At Beltaine 2015, the folk of Silver Birch Grove and the Warrior women and friends gathered to celebrate in a public setting. We were excited to be given the opportunity to run our ritual at Mt Franklin. We were also delighted to have our Vice Arch Druid in attendance and all the way from America.
We offered a ritual that follows our core order. The ritual that we offered is similar to what we would have held at our home nemeton in inner Melbourne, just with more people! Our ritual began with a spiral danced led by Linda and then Dale talked about the lands and the people of the land. We Began with the purpose of the ritual by Ang, then Shaz announced our intent to honour gods, goddesses, ancestors and spirits of place. Maree honoured the earth Mother, Callum made our offering to the out dwellers and Andrea honoured our Bardic deities, Julie honoured the nature spirits, Curtis the ancestors, Dean the gods and goddesses and Ang the deity of the occasion, Danu. Shaz then proceeded to the praise offering and Drum took the omen for the blessing using Ogham, which was: ur- Heather/ Mistletoe, healing by looking inside. Phagos- Beech, old knowledge and old writing, oir- spindle, sudden de-light after a long process. So the story tells us that through the old knowledge and writ-ings we will be able to look inside ourselves to gain healing. Shaz then received the blessing of the gods and spirits through the waters of life. Deb and Rowan asperged all in the circle and at the close of the ritual we asked all to join us for a shared meal. What a great weekend. Thanks to all those who participated, organised and came from far away.
So, now with our sights firmly fixed on the summer days to come, the earth is again green as we have been promised. Warmed by the power of the Sun and the Waters’ cool strength, shoot has become bud and the promise of abundance to come is visible all over the land. It is now that the Nature Spirits truly come alive, and as we honour them, we also give thanks to the Kindreds that guide us, and to our Ancestors who walk with us. Now we rejoice in the warmth after the cold winter and welcome the spring.
If you would like to know more about ADF please visit ADF.org
For more information about Silver Birch Grove ADF visit our Facebook group.
(Some material from ADF.org)
This article originally appeared in our old newsletter, Spokes of the Wheel (volume 2 issue 7, Spring 2015). Photo: ADF Archdruid Drum at the 2015 Mount Franklin Pagan Gathering. Supplied by Kylie Moroney Photography.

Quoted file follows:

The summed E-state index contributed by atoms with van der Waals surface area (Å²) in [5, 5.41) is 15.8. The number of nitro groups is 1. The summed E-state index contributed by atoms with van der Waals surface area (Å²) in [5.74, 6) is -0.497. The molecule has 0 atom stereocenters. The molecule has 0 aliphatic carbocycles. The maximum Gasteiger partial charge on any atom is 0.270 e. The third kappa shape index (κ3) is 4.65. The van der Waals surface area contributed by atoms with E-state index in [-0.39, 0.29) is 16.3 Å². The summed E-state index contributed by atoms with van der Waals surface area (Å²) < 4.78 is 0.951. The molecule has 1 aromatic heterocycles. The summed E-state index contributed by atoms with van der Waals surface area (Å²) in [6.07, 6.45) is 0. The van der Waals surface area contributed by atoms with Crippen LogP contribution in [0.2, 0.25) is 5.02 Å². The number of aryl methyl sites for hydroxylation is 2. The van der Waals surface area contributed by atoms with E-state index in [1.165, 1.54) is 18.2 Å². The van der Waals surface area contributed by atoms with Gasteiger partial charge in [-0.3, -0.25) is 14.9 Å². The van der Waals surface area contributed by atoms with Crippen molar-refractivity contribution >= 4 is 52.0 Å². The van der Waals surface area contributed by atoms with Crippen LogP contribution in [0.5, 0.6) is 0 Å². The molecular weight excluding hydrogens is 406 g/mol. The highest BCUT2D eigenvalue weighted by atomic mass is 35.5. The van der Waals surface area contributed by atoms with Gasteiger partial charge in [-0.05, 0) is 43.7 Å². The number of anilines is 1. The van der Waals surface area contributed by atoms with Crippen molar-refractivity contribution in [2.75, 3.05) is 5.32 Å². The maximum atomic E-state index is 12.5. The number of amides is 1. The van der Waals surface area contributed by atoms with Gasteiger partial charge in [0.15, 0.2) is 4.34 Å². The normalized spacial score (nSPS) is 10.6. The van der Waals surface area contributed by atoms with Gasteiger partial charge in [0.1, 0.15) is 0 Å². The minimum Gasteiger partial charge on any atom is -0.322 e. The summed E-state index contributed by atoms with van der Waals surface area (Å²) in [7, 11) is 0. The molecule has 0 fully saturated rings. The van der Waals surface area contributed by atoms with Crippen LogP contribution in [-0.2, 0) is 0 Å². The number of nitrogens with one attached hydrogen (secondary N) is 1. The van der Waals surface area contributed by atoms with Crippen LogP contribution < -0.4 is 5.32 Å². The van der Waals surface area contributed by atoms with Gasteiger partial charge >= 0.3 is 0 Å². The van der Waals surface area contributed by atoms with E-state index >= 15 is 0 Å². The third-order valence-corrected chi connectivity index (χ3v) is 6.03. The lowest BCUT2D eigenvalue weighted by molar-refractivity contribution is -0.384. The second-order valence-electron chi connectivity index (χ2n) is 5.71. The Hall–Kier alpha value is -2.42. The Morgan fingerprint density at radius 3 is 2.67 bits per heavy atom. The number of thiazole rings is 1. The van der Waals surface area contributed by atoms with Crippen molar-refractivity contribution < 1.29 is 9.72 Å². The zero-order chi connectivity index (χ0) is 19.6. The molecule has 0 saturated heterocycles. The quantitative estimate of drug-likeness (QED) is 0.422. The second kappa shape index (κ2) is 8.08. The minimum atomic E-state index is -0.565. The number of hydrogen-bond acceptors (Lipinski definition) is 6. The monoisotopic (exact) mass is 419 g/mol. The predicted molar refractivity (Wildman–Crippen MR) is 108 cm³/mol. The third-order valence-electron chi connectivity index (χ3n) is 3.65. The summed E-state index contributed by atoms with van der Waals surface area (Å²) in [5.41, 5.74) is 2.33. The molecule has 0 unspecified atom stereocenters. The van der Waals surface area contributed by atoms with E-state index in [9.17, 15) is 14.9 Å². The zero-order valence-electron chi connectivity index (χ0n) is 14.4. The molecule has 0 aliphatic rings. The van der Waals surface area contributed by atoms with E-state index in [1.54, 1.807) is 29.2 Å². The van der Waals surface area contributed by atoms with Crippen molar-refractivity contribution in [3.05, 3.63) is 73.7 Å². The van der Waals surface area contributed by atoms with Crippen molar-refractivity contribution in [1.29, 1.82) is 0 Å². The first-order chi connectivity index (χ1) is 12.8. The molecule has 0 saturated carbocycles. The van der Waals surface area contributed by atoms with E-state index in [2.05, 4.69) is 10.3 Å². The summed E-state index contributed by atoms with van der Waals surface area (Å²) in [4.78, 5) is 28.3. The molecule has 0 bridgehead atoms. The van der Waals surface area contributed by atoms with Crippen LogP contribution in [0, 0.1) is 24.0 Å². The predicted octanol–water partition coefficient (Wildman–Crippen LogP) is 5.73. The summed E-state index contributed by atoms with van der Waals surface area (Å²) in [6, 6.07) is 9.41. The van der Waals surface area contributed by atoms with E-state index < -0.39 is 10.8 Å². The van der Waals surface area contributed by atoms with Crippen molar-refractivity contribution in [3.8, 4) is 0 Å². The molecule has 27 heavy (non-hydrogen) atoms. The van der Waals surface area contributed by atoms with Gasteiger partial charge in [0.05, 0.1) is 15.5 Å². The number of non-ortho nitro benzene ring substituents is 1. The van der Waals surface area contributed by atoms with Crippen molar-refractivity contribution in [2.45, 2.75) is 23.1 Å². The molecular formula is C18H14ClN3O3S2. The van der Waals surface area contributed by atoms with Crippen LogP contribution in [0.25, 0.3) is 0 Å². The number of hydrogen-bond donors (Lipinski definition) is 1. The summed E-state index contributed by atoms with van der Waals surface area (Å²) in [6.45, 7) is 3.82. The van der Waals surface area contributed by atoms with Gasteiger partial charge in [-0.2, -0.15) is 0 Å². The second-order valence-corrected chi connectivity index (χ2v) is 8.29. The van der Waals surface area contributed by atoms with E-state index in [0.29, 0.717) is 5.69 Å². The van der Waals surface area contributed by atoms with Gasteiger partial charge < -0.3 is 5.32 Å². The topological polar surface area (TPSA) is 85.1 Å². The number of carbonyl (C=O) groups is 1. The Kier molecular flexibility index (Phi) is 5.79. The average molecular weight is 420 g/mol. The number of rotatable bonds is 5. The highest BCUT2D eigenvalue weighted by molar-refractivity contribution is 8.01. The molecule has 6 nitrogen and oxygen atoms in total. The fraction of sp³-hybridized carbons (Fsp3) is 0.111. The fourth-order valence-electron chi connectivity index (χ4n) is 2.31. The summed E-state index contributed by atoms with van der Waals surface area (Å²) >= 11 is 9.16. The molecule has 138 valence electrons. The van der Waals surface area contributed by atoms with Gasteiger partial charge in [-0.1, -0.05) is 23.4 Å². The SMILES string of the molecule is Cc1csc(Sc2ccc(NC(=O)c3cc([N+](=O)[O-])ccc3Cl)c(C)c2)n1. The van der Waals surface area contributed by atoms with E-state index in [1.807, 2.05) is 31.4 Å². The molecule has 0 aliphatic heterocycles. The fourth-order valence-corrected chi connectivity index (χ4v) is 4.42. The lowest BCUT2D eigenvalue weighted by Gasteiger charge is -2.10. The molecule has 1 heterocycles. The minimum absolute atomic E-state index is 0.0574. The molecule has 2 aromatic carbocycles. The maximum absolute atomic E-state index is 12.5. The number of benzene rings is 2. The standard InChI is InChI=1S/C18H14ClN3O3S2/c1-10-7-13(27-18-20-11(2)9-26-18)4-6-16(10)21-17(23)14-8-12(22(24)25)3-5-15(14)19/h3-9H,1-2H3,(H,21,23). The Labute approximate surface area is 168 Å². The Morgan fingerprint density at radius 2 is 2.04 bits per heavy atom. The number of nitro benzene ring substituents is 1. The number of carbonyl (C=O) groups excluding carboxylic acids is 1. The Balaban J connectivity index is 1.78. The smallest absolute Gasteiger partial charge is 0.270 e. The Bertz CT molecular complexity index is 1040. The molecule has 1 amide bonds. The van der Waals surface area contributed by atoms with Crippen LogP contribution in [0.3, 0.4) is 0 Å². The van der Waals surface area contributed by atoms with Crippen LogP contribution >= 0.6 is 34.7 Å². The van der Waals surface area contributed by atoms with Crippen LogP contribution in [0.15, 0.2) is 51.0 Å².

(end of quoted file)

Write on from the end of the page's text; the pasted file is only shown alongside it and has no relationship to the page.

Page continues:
Lughnasadh or as it can be known to Heathens Loaf-fest, Freyfaxi or Hlafmaest is a time of bounty, summer bearing crops are ready to harvest, the first loaves since grain stores ran empty are baked and ale and mead is brewed.
During this time it is only right that we share our bounty with the Aesir and the Wights as thanks for a good season, free of storms, vermin or disease to ruin the crops. It is also a forward payment on the next harvest too.
For modern heathens there are many interpretations of how to celebrate this time, however grain, bread, and ale are all good suggestions for things to offer at Loaf-fest, although if you are looking for more to offer consider using some of your harvest from your garden (or for those without a garden an offering of something that is in season where you are currently). Some of the more commonly praised gods and goddesses at this time are Thor, Freyr, and Sif.
It is also thought that this is a good time to make a corn dolly to sacrifice to the fire as part of your celebrations, the dolly is though to aid in warding of storms and vermin.
Some heathen scholars also argue that this is a good time of the year to bless wells and waterways, to keep the waters clean and pure, as well as warn of floods. They suggest giving the corn dolly to the waterway instead of the fire, however, there is nothing stopping you from making two and offering one to each. Just remember that anything you are offering to the waterway needs to be completely natural and biodegradable, you don’t want to pollute your local creek or river (or add to the pollution).